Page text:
bhakti (bŭkˈtē) [key] [Skt., = devotion], theistic devotion in Hinduism. Bhakti cults seem to have existed from the earliest times, but they gained strength in the first millennium A.D. The first full statement of liberation and spiritual fulfillment through devotion to a personal god is found in the Bhagavad-Gita. The Puranas (from the 1st cent. A.D.) further elaborated theistic ideas. Devotion to Shiva and Vishnu and to the latter's avatara (incarnations), Rama and Krishna, continues to be practiced throughout India. Intense love for God and surrender to Him, reliance on His grace rather than on rituals, learning, or austerities, and the continuous repetition of His name are the means to the goal of His constant presence. The devotee may worship the chosen deity as child, parent, friend, master, or beloved. The bhakti tradition has tended to stress authentic inner feelings as opposed to institutional forms of religion and to disregard caste distinctions. Great devotees and saints such as the Alvars of S India (a Vaishnavite group of wandering singers), Mirabai, Tukaram, Tulsidasa, Kabir, and Chaitanya have continuously inspired the cults, founded their own sects, and produced a great literature of songs and poems in their vernaculars.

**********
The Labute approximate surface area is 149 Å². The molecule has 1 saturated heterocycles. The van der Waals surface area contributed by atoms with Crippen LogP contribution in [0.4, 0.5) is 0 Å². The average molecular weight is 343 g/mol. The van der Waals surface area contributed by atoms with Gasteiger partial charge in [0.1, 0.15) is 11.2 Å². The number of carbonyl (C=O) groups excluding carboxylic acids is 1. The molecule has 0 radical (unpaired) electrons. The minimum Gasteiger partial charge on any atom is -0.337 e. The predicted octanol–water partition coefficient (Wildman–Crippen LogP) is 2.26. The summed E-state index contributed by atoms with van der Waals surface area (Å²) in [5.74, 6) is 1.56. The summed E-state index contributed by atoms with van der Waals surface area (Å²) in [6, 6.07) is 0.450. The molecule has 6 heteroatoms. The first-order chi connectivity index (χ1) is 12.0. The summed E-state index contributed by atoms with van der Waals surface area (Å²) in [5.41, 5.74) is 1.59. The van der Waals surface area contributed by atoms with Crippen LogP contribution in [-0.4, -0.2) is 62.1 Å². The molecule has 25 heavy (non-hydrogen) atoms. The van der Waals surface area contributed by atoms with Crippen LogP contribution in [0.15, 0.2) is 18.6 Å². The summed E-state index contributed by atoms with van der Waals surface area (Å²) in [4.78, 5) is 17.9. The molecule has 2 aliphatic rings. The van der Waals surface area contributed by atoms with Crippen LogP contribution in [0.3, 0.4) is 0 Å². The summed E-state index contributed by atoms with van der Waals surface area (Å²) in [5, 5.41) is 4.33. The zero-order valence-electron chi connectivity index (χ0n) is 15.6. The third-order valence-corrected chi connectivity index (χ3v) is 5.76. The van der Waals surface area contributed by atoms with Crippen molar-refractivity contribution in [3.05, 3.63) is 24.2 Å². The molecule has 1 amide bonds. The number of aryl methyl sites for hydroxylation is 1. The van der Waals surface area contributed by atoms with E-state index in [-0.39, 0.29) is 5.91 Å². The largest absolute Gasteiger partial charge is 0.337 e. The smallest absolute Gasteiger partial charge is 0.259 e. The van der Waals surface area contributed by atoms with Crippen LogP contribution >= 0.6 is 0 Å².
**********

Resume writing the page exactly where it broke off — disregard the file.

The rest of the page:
The Columbia Electronic Encyclopedia, 6th ed. Copyright © 2012, Columbia University Press. All rights reserved.
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